May Week: Bonding with the Sisterhood

Sisterhood: The Tie that Binds us

May Week has kicked off, and I feel like a better woman because of it. It was a humbling experience to have been the guest in a room full of successful, bright and ambitious women. I arrived a bit behind schedule but as I entered the dining room, they all turned to the door and as if on cue, they said,  “Heeeey.” It was as if they had waited just for me. And, I felt right at home; just to be among friendly faces. It was where I needed to be at the end of my long, tedious workday.

May Week is a national program of Delta Sigma Theta Sorority, Inc. that was created in 1920. A week in May is set aside for programs highlighting academic and professional achievements and the events emphasize the importance of higher education in the community, especially for black women.(San Francisco-Peninsula Alumnae Chapter | Delta Sigma Theta Sorority, Incorporated)

I walked down an aisle, situated between two rows of dining tables, blowing kisses to new and old familiar faces of my lovely sorors and hugged a few as I walked to the counter to place my order. I had never been a customer of the restaurant, but I could tell it was a homey spot. It was the kinda spot you would take your out-of-town friends who had a hankering for down-home cooking. I observed hot plates galore; homemade seafood and southern soul food meals all prepared by a chef who you could tell knew a thing or two about keeping a roomful of eager and hungry customers happy. The room was a bit steamy and the sizzling sounds from the back grill clashed with the multitude of conversations and laughter going on simultaneously around the room.


Albeit I enjoyed the night and the first of several activities scheduled for May Week, I am disheartened to admit that it’s rare to be around such positive people at one time. It seems that lately I have been thrown one curve ball of negative intention one after the other. Whether it be person or situation, the past few days were not as enjoyable as tonight. But, rather than dwelling on the past, I am pushing forward. I believe this day was the precursor of fun and positive memories to be had. And, I am more than ready to tackle the upcoming week chocked full of more socializing and networking. The agenda includes a signing of a proclamation by a city mayor, donating a small contribution to an area school and conducting phone calls to fellow sorority members that may be ill or disabled.

If you’re a soror, how will you spend May Week? If you’re not a soror, how will you spend the rest of your week?

Pictured with Mayor Rodney Grogan of Patterson, LA

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Dear 80s baby: a letter to my younger self

Born on the heels of the Baby Boomers, the 80s baby was introduced to society around the time of the drug boom, during the birth of the neon fashion craze and big, wild hair. We were the rockers, the hip hoppers, the techies. Oh, how I wish I had a crystal ball, a genie in a bottle or superpowers so that I could freeze time or take a walkabout into the future. If I could talk to my younger self, I’d give the greatest pep talk of the 20th century.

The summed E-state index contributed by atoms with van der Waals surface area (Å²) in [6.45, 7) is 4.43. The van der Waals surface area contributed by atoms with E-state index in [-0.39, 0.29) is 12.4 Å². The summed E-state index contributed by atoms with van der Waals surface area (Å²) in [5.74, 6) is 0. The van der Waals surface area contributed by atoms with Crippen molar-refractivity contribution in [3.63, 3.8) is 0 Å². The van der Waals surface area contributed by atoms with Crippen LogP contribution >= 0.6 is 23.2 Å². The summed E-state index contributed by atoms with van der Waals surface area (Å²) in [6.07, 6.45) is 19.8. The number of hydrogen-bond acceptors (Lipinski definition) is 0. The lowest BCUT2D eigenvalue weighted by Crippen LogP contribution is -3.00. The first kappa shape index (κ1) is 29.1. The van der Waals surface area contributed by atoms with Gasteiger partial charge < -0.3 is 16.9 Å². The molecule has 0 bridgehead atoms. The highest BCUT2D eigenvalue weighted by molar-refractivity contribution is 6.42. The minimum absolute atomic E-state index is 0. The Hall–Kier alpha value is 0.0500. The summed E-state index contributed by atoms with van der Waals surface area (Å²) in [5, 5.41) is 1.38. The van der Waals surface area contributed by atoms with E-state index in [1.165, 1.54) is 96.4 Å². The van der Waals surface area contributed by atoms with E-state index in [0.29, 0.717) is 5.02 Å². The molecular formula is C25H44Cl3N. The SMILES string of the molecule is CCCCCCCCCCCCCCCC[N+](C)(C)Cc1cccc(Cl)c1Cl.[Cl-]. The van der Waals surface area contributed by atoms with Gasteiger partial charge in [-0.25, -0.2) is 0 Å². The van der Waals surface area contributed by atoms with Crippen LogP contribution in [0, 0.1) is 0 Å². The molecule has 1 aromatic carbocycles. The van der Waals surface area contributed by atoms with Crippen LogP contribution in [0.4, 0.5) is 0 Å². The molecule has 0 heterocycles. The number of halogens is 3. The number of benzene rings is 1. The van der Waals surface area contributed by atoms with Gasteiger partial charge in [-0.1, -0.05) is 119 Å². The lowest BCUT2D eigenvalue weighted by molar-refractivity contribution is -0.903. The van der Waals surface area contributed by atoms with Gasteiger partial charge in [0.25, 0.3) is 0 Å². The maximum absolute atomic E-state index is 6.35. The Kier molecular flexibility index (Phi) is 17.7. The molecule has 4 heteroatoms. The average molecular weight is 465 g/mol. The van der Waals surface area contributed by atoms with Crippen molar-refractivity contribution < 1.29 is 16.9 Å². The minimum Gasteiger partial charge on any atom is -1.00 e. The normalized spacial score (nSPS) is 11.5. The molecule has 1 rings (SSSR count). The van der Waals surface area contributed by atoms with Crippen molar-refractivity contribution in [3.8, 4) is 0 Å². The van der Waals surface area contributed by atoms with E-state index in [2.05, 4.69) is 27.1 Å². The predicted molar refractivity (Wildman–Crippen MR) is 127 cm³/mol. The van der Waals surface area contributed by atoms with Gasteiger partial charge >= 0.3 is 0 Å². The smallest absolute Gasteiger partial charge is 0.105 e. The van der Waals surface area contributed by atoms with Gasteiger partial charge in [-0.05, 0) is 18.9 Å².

Dear 80s baby,

Enjoy life…period. Make more memories during elementary school recess, snap up more polaroids with the family and knock on just one more neighbor’s door, run like hell so you can laugh about it later. 80s baby, you may not understand it now but relish in the creature comforts of blissful youth because what’s in store for you later will make you cringe at humankind.

You think curfews are bad now? Just wait until the two-thousand-teens when you’re afraid to venture outdoors.

Imagine police in riot gear in your neighborhood on a Sunday afternoon, reckless and rebellious youth, mother nature wreaking havoc on far reaches of the globe, gunmen shooting down innocent bystanders, our country’s wayward justice system, historic and unprecedented elections and men dying helplessly in the street while their suspects go free. I’m merely touching the surface. This is your life, 80s baby.

Mama will never tell you that there would be days like this. She will; however, tell you that history repeats itself but you are the captain of your destiny. YOU are at the helm of your life.

You’ll experience tragedies – lose family and friends and become overwhelmed by personal struggles. But, you’ll also observe many triumphs. It may be that you have to work twice as hard or that you may be passed up for some advancements, but not to count you out, in the end, you will make it and celebrate in your victories.

You’ll be in the class of firsts, you’ll witness history in technology, social media will be the bridge to reuniting families and friends and developments in medicines will allow many patients to live longer.

80s baby, we still have a long way to go; you were born to be resilient. Your grandparents fought the race, your parents carried the baton and now it’s up to you to finish it. You’re just getting started. You see, there are decades to follow, and you’ll have lots of time to put your stamp on it. And, by the time you peer into the 20-teens, you’ll know that 30 years earlier, wasn’t just a walk in the park, it was training day. #ibedamned.

Sincerely,

Your future self

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